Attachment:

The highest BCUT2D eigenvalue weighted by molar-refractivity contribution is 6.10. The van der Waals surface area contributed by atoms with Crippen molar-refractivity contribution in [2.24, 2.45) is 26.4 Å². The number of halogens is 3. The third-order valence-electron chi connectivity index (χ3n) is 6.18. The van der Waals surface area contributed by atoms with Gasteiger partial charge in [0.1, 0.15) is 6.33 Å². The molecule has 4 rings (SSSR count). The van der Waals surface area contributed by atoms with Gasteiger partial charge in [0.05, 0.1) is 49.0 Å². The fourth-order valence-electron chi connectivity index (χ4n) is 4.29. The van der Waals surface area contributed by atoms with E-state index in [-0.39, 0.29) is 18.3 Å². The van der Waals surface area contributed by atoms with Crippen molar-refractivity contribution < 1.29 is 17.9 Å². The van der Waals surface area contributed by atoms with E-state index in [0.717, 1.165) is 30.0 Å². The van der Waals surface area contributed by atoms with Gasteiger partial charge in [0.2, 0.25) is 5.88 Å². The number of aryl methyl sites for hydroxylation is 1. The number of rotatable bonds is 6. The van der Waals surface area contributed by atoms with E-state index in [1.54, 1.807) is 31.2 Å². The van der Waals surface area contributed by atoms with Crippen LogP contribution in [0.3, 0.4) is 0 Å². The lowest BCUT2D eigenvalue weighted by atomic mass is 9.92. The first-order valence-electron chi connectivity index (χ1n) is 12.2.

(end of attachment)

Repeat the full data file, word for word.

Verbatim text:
The highest BCUT2D eigenvalue weighted by molar-refractivity contribution is 6.10. The van der Waals surface area contributed by atoms with Crippen molar-refractivity contribution in [2.24, 2.45) is 26.4 Å². The number of halogens is 3. The third-order valence-electron chi connectivity index (χ3n) is 6.18. The van der Waals surface area contributed by atoms with Gasteiger partial charge in [0.1, 0.15) is 6.33 Å². The molecule has 4 rings (SSSR count). The van der Waals surface area contributed by atoms with Gasteiger partial charge in [0.05, 0.1) is 49.0 Å². The fourth-order valence-electron chi connectivity index (χ4n) is 4.29. The van der Waals surface area contributed by atoms with E-state index in [-0.39, 0.29) is 18.3 Å². The van der Waals surface area contributed by atoms with Crippen molar-refractivity contribution < 1.29 is 17.9 Å². The van der Waals surface area contributed by atoms with E-state index in [0.717, 1.165) is 30.0 Å². The van der Waals surface area contributed by atoms with Gasteiger partial charge in [0.2, 0.25) is 5.88 Å². The number of aryl methyl sites for hydroxylation is 1. The number of rotatable bonds is 6. The van der Waals surface area contributed by atoms with E-state index in [1.54, 1.807) is 31.2 Å². The van der Waals surface area contributed by atoms with Crippen LogP contribution in [0.3, 0.4) is 0 Å². The lowest BCUT2D eigenvalue weighted by atomic mass is 9.92. The first-order valence-electron chi connectivity index (χ1n) is 12.2.